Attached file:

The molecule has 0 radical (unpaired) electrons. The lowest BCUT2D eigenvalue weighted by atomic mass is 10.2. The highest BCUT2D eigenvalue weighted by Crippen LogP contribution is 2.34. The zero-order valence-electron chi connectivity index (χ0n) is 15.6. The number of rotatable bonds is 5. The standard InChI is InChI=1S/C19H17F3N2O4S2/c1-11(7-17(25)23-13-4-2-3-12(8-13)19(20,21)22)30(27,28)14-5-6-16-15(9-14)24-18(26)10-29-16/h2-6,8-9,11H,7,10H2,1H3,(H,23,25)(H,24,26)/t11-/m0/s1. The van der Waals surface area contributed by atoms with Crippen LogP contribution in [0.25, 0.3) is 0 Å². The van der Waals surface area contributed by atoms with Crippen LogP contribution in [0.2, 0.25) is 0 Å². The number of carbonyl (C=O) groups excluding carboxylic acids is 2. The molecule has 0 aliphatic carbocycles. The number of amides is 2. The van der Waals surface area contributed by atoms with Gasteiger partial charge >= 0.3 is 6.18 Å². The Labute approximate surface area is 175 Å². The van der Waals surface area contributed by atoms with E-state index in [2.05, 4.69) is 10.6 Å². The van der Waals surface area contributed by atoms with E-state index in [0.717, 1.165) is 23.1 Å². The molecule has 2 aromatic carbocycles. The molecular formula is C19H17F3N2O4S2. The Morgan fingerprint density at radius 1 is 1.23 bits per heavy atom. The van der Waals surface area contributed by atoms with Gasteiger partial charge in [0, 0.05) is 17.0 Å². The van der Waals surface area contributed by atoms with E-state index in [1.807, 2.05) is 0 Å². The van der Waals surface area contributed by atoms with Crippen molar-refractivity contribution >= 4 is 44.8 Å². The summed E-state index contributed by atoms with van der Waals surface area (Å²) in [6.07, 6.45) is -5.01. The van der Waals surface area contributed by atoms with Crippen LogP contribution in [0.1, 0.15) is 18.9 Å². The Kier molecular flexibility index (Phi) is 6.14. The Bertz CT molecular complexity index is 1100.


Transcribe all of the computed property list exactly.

The molecule has 0 radical (unpaired) electrons. The lowest BCUT2D eigenvalue weighted by atomic mass is 10.2. The highest BCUT2D eigenvalue weighted by Crippen LogP contribution is 2.34. The zero-order valence-electron chi connectivity index (χ0n) is 15.6. The number of rotatable bonds is 5. The standard InChI is InChI=1S/C19H17F3N2O4S2/c1-11(7-17(25)23-13-4-2-3-12(8-13)19(20,21)22)30(27,28)14-5-6-16-15(9-14)24-18(26)10-29-16/h2-6,8-9,11H,7,10H2,1H3,(H,23,25)(H,24,26)/t11-/m0/s1. The van der Waals surface area contributed by atoms with Crippen LogP contribution in [0.25, 0.3) is 0 Å². The van der Waals surface area contributed by atoms with Crippen LogP contribution in [0.2, 0.25) is 0 Å². The number of carbonyl (C=O) groups excluding carboxylic acids is 2. The molecule has 0 aliphatic carbocycles. The number of amides is 2. The van der Waals surface area contributed by atoms with Gasteiger partial charge >= 0.3 is 6.18 Å². The Labute approximate surface area is 175 Å². The van der Waals surface area contributed by atoms with E-state index in [2.05, 4.69) is 10.6 Å². The van der Waals surface area contributed by atoms with E-state index in [0.717, 1.165) is 23.1 Å². The molecule has 2 aromatic carbocycles. The molecular formula is C19H17F3N2O4S2. The Morgan fingerprint density at radius 1 is 1.23 bits per heavy atom. The van der Waals surface area contributed by atoms with Gasteiger partial charge in [0, 0.05) is 17.0 Å². The van der Waals surface area contributed by atoms with E-state index in [1.807, 2.05) is 0 Å². The van der Waals surface area contributed by atoms with Crippen molar-refractivity contribution >= 4 is 44.8 Å². The summed E-state index contributed by atoms with van der Waals surface area (Å²) in [6.07, 6.45) is -5.01. The van der Waals surface area contributed by atoms with Crippen LogP contribution in [0.1, 0.15) is 18.9 Å². The Kier molecular flexibility index (Phi) is 6.14. The Bertz CT molecular complexity index is 1100.